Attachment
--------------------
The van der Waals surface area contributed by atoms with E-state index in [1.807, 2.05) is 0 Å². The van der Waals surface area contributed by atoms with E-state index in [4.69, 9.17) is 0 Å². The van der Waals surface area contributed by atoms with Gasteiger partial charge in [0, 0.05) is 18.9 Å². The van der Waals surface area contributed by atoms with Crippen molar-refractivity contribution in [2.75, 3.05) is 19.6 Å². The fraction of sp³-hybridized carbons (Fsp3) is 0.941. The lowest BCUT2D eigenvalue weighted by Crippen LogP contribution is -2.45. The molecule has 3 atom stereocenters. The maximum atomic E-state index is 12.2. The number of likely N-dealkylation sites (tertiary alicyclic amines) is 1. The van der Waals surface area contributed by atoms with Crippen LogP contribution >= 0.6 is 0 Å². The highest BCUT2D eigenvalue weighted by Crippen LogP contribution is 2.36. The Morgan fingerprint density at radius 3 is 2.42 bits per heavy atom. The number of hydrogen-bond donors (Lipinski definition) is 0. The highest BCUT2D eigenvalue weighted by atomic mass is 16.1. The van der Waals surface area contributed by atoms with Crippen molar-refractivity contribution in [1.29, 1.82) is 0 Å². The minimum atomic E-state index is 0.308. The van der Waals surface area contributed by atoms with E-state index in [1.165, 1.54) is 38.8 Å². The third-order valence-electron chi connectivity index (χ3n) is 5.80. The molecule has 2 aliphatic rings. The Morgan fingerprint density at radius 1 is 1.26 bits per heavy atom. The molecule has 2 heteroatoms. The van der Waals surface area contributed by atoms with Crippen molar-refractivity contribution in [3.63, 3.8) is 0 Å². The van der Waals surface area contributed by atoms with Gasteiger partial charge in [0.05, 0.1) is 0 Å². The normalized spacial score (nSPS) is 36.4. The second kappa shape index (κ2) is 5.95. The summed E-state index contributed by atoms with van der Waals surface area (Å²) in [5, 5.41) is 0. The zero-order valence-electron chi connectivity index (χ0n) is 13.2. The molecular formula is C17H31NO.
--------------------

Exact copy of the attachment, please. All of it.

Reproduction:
The van der Waals surface area contributed by atoms with E-state index in [1.807, 2.05) is 0 Å². The van der Waals surface area contributed by atoms with E-state index in [4.69, 9.17) is 0 Å². The van der Waals surface area contributed by atoms with Gasteiger partial charge in [0, 0.05) is 18.9 Å². The van der Waals surface area contributed by atoms with Crippen molar-refractivity contribution in [2.75, 3.05) is 19.6 Å². The fraction of sp³-hybridized carbons (Fsp3) is 0.941. The lowest BCUT2D eigenvalue weighted by Crippen LogP contribution is -2.45. The molecule has 3 atom stereocenters. The maximum atomic E-state index is 12.2. The number of likely N-dealkylation sites (tertiary alicyclic amines) is 1. The van der Waals surface area contributed by atoms with Crippen LogP contribution >= 0.6 is 0 Å². The highest BCUT2D eigenvalue weighted by Crippen LogP contribution is 2.36. The Morgan fingerprint density at radius 3 is 2.42 bits per heavy atom. The number of hydrogen-bond donors (Lipinski definition) is 0. The highest BCUT2D eigenvalue weighted by atomic mass is 16.1. The van der Waals surface area contributed by atoms with Crippen molar-refractivity contribution in [1.29, 1.82) is 0 Å². The minimum atomic E-state index is 0.308. The van der Waals surface area contributed by atoms with E-state index in [1.165, 1.54) is 38.8 Å². The third-order valence-electron chi connectivity index (χ3n) is 5.80. The molecule has 2 aliphatic rings. The Morgan fingerprint density at radius 1 is 1.26 bits per heavy atom. The molecule has 2 heteroatoms. The van der Waals surface area contributed by atoms with Crippen molar-refractivity contribution in [3.63, 3.8) is 0 Å². The van der Waals surface area contributed by atoms with Gasteiger partial charge in [0.05, 0.1) is 0 Å². The normalized spacial score (nSPS) is 36.4. The second kappa shape index (κ2) is 5.95. The summed E-state index contributed by atoms with van der Waals surface area (Å²) in [5, 5.41) is 0. The zero-order valence-electron chi connectivity index (χ0n) is 13.2. The molecular formula is C17H31NO.